Shepherding

I often write about the activities of the flock: feeding, grazing, breeding, shearing, skirting fleeces, lambing. The list of what we do seems endless — not only to you as readers, but sometimes also to me as the shepherdess. There is a lot to do when keeping sheep. Yet sometimes it is easy to forget why shepherding is such an amazing vocation in the first place. Sometimes I forget to mention the very best part: the coming together of multiple species — in our case, hominids – humans, ovines – sheep, camelids – llamas, and canis lupus – domesticated dogs — in the common goal of sheep-raising. It is this interspecies aspect that first drew me in, because it taps into something deep, and it grounds me as nothing else can.

Like most deeply held feelings, it’s hard to describe to others who have not had a similar experience. As prey animals, sheep are not trusting of new situations or experiences, preferring instead to flee to safer surroundings. New shepherds are often frustrated when their new flock runs away from them and into the far corners of the fields, wishing for nothing more than to find their old stomping grounds and leave this unknown human far behind. I always suggest that the new flock be kept in a smaller area at first and that the shepherd always appear quietly and speak softly, bringing treats or food so that the flock begins to associate that person with good things. As progress is made, the sheep can be released into a larger area, since they now understand that this one person is not a threat.

One of my good friends, Kali, and I sharing a moment in the fall of 2013. The trust is strong.

Sharing a moment with one of my good friends, Kali, in the fall of 2013. The trust is strong.

Eventually the flock accepts the shepherdess as part of itself, and the flock members no longer walk away as the shepherdess approaches. If I sit down at the edge of my flock, my ovine friends will get up and come over to greet me, often lying down at my side or leaning against my back. Soon I’m enveloped by the flock, with closer friends surrounding me and those who feel less comfortable with my presence at a bit more distance — just as the flock normally lies as a group. My closest friends will extend their heads for scratching or rubbing, having learned that this very human behavior is comfortable even though it is so very foreign to sheep nature — no sheep is ever seen patting, rubbing or scratching another sheep! Yet, these good friends and I have exchanged trust and friendship, and in doing so, we have learned each other’s habits; they allow me to scratch and rub while I allow them to lean against me and sometimes rub their sides along my legs. They eat bits of crackers from my fingers. The flock’s acceptance of my presence as part of the whole — in spite of the fact that humans in general are seen as predators and to be avoided — fills me with warmth.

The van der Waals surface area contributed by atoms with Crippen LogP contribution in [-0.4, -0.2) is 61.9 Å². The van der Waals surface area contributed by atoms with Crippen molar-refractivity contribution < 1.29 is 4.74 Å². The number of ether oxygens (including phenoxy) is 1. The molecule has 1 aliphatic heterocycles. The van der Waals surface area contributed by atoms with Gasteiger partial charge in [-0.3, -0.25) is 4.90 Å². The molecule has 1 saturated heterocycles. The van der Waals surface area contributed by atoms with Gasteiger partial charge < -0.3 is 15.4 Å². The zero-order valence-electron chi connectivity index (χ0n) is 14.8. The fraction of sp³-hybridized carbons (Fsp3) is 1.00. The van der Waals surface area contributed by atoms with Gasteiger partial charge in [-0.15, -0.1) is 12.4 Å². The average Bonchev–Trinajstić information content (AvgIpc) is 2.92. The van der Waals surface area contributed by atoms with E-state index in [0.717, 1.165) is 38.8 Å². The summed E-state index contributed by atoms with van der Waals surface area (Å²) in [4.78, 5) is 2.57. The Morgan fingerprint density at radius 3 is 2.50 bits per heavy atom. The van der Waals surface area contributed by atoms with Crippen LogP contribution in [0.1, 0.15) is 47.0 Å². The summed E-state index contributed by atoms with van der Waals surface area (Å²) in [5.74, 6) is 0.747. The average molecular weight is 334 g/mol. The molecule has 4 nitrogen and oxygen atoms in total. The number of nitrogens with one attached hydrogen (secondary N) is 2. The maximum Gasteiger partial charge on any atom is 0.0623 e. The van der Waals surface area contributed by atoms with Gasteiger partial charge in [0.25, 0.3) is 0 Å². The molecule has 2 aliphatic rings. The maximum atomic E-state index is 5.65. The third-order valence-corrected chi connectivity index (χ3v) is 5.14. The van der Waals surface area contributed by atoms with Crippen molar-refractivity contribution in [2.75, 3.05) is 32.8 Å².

The llamas, too, come into the flock as strangers but are soon accepted. Every time we bring in a new llama, the sheep will at first run from the new guard; yet in a very short time, they come to acceptance and finally friendship, and the llama begins to work at guarding the flock. This period of adjustment can be very short (mere minutes) or may sometimes not happen at all (we had one guard who made no attempt, in her nine months with us, to bond with any of the flock), but we usually see this bonding within a couple of weeks. Howie had been in with our sheep for less than an hour when it was obvious he had already bonded and was hard at work, willing to fight to the death for his new flock. How this happens is hard for me to understand, but there is some bond that forms between sheep and their llama, creating a protector who stands between the sheep and any perceived threat, no matter how bad things might seem. It’s an amazing thing to witness.

Even working dogs like our border collies, who use their predatory behavior to move the sheep, become trusted by the flock. Our sheep have no fear of Coda or Chance — they know that there is a dependable language between the two species. If the dog is in the pasture with the sheep, they know he is under my control, and they can trust that. If the dog moves towards them, they know they are to move in the opposite direction. When the dog swings to another side according to my instructions, they know to again move away from the dog. The entire process is meant to be peaceful and serene. Fearful sheep are not healthy sheep, so it’s important for us to keep everything calm and all movements paced for the sheep’s comfort.

Sitting among my flock may sometimes seem like wasted time. I’m sure my neighbors see me out there in the field and wonder what I’m up to. Yet spending time among the sheep not only strengthens our bond, but also allows me to observe each ewe. The observations I make while sitting there work towards the health of the overall flock, which is only as healthy as each of its members. One weak link weakens the entire chain. So, periodically, I sit among my girls, looking, talking, and rubbing those who come by. It feeds my soul and, at the same time, it strengthens the flock — and there is nothing I would rather do!

 

 

 

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2 Comments

  • Erika says:

    Beautifully written. I love seeing my relationship with the sheep grow. Hanging out with them is the best part of being a shepherdess.

    • Dee says:

      I think that you will find that your relationship will deepen even further during lambing. Somehow, when they see you interact peacefully with their lambs, their trust in you deepens even more. It is such a deep connection between sheep and shepherd that words become inadequate to describe it properly

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